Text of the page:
Mysteries at the Madison Valley History Museum

Mary Biehl  |   Saturday Jul. 1st, 2017

This summer, when you’re feeling the urge to head out of town on a nice hot afternoon, maybe drive from Bozeman through Norris and head towards Ennis. On the way you may stop for a waterski jaunt around Ennis Lake, but if you head through Ennis and then towards Virginia City, you’ll come across a hidden jewel of Southwest Montana – the Madison Valley History Museum.  

Located just a few miles outside of town off Montana Highway 287 stand three buildings which house a fascinating collection that one just doesn’t see in most museums these days. There is the main building as well as the working Angle forge that visitors may see upon request. The third building is new to the museum for this summer’s season and was built primarily to house a spectacular gun collection that was donated last summer.

One of the museum’s drawing attractions is The Beast, a taxidermied wolf-like creature that I.A. Hutchins, a Mormon settler who lived near what is now called Ennis, shot in 1886 after it became known the animal was harassing and killing his livestock. The sensationalized story surrounding this creature, its killing and preservation in 1886, its storage in a Pocatello museum for many years, and then how it came back to the Madison Valley by way of Jack Kirby - the grandson of Hutchins - in 2007 has sparked interest and the imagination of listeners for generations.  In fact, the TravelChannel filmed an episode of Mysteries at the Museum about The Beast in 2012, and according to the surviving family members, the producers of the show asked questions looking for specific answers in the hopes of spinning the tale into more than what it was. Lee Robison, the Madison Valley History Association’s President, theorizes that “the truth [about The Beast] is, a farmer shot an aggressive animal because it was bothering his livestock.”  However, the televised and exaggerated depiction of The Beast’s story has brought several people to the museum who otherwise would have driven right past the buildings on the way to Virginia City, not knowing what all the museum offers.  One visitor from Seattle confessed that he planned his summer trip to Montana so one of his stops was, of course, Yellowstone National Park, but he also wanted to see The Beast after he had seen the Travel Channel program on its legend. So, why all this fascination?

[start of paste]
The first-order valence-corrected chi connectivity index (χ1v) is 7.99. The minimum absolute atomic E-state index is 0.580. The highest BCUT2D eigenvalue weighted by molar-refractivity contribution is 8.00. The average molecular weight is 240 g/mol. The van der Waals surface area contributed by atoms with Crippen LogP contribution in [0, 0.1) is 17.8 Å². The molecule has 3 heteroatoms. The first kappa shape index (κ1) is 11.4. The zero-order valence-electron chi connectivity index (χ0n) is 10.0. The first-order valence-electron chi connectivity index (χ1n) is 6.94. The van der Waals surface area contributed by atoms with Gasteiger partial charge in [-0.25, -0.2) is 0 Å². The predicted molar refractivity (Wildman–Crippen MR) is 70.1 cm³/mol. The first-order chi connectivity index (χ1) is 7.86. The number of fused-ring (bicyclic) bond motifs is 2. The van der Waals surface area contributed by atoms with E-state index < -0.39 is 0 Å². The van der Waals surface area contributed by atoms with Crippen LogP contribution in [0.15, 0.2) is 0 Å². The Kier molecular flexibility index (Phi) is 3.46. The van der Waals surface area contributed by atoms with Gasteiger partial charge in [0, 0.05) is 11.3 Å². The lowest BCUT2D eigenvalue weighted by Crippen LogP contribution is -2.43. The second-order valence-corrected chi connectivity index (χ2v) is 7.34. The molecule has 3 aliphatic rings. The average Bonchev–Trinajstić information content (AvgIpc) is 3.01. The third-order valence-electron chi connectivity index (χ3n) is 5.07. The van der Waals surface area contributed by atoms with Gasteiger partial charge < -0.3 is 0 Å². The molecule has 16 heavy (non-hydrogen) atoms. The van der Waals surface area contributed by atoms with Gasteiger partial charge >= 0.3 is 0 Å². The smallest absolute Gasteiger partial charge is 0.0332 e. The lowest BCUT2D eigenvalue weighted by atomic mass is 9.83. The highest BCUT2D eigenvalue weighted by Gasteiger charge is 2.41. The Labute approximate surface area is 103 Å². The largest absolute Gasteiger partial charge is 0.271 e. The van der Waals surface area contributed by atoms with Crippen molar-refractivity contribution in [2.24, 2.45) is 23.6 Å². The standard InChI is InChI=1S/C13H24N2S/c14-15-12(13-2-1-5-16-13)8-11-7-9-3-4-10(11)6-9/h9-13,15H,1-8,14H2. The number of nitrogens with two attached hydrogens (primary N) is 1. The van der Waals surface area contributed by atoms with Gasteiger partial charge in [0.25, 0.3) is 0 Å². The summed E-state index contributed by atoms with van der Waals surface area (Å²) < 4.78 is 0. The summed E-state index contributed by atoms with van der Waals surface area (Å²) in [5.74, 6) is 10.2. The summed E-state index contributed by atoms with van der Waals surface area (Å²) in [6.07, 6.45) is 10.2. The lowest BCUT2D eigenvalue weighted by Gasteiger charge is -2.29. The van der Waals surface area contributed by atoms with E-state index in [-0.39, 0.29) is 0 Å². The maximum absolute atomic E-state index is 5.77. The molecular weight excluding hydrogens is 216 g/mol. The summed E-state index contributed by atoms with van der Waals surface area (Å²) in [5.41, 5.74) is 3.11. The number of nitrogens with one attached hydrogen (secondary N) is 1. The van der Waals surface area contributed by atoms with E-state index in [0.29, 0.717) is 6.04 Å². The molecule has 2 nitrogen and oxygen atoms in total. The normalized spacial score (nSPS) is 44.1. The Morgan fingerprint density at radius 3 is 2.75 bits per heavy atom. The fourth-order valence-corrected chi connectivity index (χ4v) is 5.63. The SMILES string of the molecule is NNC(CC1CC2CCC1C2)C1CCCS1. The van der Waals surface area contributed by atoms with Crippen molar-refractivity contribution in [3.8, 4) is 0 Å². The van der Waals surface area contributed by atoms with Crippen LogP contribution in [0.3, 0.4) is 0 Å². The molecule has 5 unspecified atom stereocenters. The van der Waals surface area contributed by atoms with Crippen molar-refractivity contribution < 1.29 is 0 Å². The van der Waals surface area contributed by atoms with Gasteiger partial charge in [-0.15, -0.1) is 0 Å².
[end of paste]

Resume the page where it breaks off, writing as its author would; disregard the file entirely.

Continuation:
Well, The Beast doesn’t quite look like a wolf, which is the logical answer to what the creature really is. Stories of a traveling circus passing through the area, and a hyena somehow escaping, have been offered as a reason for why The Beast looks the way it does.  Could it be a cross between a wolf and a hyena…and is that even possible? Robison suggests that the animal was a hybrid wolf or a genetic anomaly.  At one point, the family agreed to DNA testing, but decided they didn’t want to know the results because it would diminish the legend that surrounds the creature. A curator at the Museum of the Rockies, Michael Fox, upon viewing The Beast in its sealed glass display, remarked that the standard practice of the time would have been to use arsenic and formaldehyde in the taxidermy process, and the fact that the animal has seemed so deformed these 131 years could just be from a bad taxidermy job done in 1886, plus the fact that it hasn’t always been properly managed since then. However, if you look at a photograph of The Beast from shortly after it was taxidermied, the physical characteristics of the animal haven’t changed much over the past century. Whatever your take on what The Beast is or isn’t, it is guaranteed to inspire the imagination.

The magnetic draw for patrons to this museum is fueled by The Beast, but once that curiosity is met, patrons see that there is much more in the museum’s collection worthy of notice. There are themed rooms, such as the Military Room, which contains well-preserved uniforms that Madison Valley-born soldiers wore in various wars going back to WWI. Other rooms are filled with antique kitchen and household items, farm and ranch equipment, medical tools, and children’s toys. The collection ranges from a beautiful 24 ¾ pound Rainbow Trout caught at Cliff Lake in 1925 to a World War II-era Purple Heart Medal to an impressive clothing collection including a well-preserved wedding gown from 1878.  Each glass case and themed room is full of Southwest Montana history, rich as the soil of the Madison Valley which brought settlers to farm the area so long ago. Robison says, “There are many small and struggling museums around Montana that offer us glimpses into the past.  Without the past, we lose part of who we are.”

Admission to the Madison Valley History Museum is free of charge, and the volunteer staff asks only for a signature in the guest book and a donation if you are feeling generous after you take a self-guided tour. The museum, which is always looking for volunteers, opens June 17th and the hours are Tuesday through Sunday, 1 p.m. to 4 p.m. For more information about the museum, you may contact Lee Robison at or (301) 518-9486.

About the Author(s)

Mary Biehl

Mary A. Biehl, a Doctoral Candidate in American Studies and long-time Bozeman resident, is an Adjunct Instructor at Montana State University and is currently working on her dissertation focused on Montana Women’s History. She can be reached at

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